There is never a good time for bad news, but there it is, right in front of me, plain as a shadow on a sunny day.
She breaks the news the minute she is in the car. I’m trying to get her in her car seat and the buckle hasn’t even clicked when she blurts it out:
“Dad, I think I want to leave home.”
I move back, still leaning over her. I try to get her freckled little face, her blue eyes, in focus. I don’t have my glasses on. The back of the front seat keeps me from moving back far enough, so I have to squint to see just how serious this statement, this bomb, is.
No hint of a smile; if she isn’t serious, she should win an Oscar.
“Ohhh-kay,” I say.
I walk around the car and wave to Mrs. Davis, Vivian’s kindergarten teacher. I drop my chin, looking down at the pavement and smile. She cast the hook and I’m going to run with it. It’s a good opportunity to connect. Lynnie is at preschool for a couple more hours, I’ve made Vivian’s favorite, chicken noodle, for lunch, and this plan to leave home will make for good conversation over soup and crackers.
It started out as an ordinary day. We all woke up at the usual time; no crying, no wrong-side-of-the-bed. They ate their pancakes, had their juice, and were dressed and ready to go to the bus stop without any of my deep-voiced “matching socks, girls” or you need your gym shoes today”–not even the requisite “if we miss the bus…” threat. I don’t need any of those stern words, meant to teach them that a sense of urgency is sometimes necessary, because for once they got ready before they started playing. Actually, I guess it started as an extraordinary day.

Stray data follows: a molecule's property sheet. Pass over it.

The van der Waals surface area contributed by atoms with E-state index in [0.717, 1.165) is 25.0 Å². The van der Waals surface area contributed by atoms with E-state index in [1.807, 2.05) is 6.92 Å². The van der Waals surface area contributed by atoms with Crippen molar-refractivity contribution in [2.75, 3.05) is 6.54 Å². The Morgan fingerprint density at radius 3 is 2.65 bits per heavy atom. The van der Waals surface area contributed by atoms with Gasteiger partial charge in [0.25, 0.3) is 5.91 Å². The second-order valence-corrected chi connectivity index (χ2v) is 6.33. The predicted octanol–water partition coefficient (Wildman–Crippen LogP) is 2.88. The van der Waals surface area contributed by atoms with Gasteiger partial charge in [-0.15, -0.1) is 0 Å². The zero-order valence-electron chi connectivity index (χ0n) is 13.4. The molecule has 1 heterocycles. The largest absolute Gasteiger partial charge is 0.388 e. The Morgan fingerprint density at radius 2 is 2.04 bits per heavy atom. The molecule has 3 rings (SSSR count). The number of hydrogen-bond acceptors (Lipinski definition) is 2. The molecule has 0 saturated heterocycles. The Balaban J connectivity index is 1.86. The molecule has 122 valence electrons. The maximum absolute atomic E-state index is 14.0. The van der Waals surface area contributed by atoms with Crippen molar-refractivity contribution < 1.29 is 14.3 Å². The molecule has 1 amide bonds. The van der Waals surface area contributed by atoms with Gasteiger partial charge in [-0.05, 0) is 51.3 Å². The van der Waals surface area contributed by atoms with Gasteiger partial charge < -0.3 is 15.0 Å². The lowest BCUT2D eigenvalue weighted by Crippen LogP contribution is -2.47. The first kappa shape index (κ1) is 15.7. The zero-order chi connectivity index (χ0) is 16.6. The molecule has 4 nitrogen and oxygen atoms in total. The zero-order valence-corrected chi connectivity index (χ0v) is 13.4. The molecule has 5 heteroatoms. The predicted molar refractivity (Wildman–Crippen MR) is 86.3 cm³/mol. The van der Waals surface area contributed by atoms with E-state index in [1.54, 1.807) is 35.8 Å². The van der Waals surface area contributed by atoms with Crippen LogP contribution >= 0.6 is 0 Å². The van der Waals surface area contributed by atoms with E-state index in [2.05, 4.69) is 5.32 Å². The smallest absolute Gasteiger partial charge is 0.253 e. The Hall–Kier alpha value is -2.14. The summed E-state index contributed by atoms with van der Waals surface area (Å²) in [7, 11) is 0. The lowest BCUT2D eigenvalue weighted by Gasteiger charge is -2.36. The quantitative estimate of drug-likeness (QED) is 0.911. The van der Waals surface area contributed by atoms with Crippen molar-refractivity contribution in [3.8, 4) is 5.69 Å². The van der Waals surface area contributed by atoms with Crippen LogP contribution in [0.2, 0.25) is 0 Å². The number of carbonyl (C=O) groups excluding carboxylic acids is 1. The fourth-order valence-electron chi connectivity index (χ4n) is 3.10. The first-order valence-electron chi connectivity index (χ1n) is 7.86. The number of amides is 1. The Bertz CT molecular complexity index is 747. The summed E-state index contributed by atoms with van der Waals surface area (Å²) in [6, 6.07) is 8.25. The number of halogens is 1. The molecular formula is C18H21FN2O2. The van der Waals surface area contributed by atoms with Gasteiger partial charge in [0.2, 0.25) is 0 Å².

Now, on the way home from school, Vivian and I ride in silence. I’m trying to figure out where this “leaving home” thing is coming from, and she, I am sure, is using the silence as a negotiating tool, to bring her opponent to the table first. It is a short drive home, and I decide not to bring it up again. It’s up to Vivian.
As I open the screen door to the house, I get a good whiff of the chicken stock on the stove. I mention that I made chicken-noodle soup for lunch and ask if she would like a bowl.
“Oh, not now, Daddy–I need to pack,” she says.
“It’s hot and yummy, and you’re going to need your strength,” I reply. Besides, you have plenty of time.”
She consents to lunch. Continue reading